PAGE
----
Police seek stun guns after standoff


Westbrook police want to order stun guns after the guns were instrumental in bringing a standoff with an armed suspect to an end Sunday morning.

Police arrested Michael Dumond, 39, no address available, early Sunday morning after a 40-minute standoff, during which he threatened to kill himself with a knife and injure anyone who tried to interfere. Dumond was eventually arrested without injury after an officer from a nearby town came to the scene with an electric stun gun and subdued Dumond without injury.

Police Chief Paul McCarthy said Dumond broke into his ex-wife’s apartment in Westbrook Gardens just before 7 a.m. Sunday. After entering the apartment, McCarthy said Dumond began to threaten his ex-wife with the knife, while at the same time making threats to kill himself.

Dumond’s teenage son, who was in the apartment when Dumond broke in, received a cut on his hand when he unsuccessfully tried to take the knife away from Dumond, said McCarthy.

When police arrived on the scene, they evacuated several apartments around the one where Dumond was located. When police entered the apartment, Dumond created a standoff by holding the knife against himself and threatening to commit suicide if officers attempted to arrest him. In addition, McCarthy said Dumond threatened to attack anyone who tried to come close to him.

In an attempt to end the standoff without injury to anyone, McCarthy said police called the Windham Police Department and requested the assistance of an officer with an electric stun gun.

Windham Officer Jason Andrews came to the scene and was able to use the stun gun to incapacitate Dumond without incident, said McCarthy. The device uses a high voltage, low power electrical charge to cause involuntary muscle contractions that temporarily incapacitate a person, allowing officers to handcuff the suspect.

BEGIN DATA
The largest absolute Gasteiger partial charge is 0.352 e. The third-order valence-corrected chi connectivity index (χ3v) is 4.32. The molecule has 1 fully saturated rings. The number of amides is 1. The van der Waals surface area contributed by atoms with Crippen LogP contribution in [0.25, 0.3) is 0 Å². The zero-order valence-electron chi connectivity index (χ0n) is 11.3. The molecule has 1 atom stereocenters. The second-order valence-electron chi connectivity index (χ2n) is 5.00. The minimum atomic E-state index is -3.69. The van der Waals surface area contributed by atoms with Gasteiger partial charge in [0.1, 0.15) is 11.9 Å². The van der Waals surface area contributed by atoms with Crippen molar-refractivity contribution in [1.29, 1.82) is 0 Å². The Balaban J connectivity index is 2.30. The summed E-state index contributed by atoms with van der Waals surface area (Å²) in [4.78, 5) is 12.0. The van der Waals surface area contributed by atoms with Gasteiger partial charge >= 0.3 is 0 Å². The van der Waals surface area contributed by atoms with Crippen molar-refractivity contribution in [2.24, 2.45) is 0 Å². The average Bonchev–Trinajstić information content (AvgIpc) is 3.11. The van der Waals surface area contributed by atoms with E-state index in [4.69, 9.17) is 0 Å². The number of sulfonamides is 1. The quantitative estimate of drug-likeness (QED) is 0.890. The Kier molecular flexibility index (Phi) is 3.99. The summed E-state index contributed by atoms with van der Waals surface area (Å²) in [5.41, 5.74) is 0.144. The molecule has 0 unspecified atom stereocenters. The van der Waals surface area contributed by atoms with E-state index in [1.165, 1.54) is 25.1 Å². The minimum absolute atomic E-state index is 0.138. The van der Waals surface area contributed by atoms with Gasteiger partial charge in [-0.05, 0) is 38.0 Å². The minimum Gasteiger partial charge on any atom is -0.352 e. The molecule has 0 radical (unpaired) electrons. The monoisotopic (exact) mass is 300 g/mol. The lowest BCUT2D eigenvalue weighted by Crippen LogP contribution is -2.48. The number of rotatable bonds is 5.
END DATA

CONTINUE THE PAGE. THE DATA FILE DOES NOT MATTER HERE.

Dumond was first taken to Maine Medical Center for a psychiatric evaluation and then he was taken to the Cumberland County Jail. McCarthy said Dumond has initially been charged with burglary and violation of a protection order. But he said the case is still being investigated and police are considering bringing charges of terrorizing, assault and creating a standoff against Dumond as well.

McCarthy said this incident underscores the need for the Westbrook police to acquire electric stun guns. “They’re a tremendous tool,” he said.

McCarthy said he would be sending a memo to the City Council asking for permission to purchase either four or five of the $800 stun guns. He said the department plans to use money seized from drug arrests to purchase the guns.

The department does not plan to purchase a stun gun for each officer on the force, McCarthy said. Instead, the stun guns would be available for each officer on a shift to sign in and out while they are on patrol.

When he formulated the police department budget for the coming fiscal year, McCarthy said he had originally included money to purchase the stun guns, but that money was eliminated from the budget by the city administration. He said the administration cut the stun guns from the budget knowing that the department might be able to use drug forfeiture money to purchase them.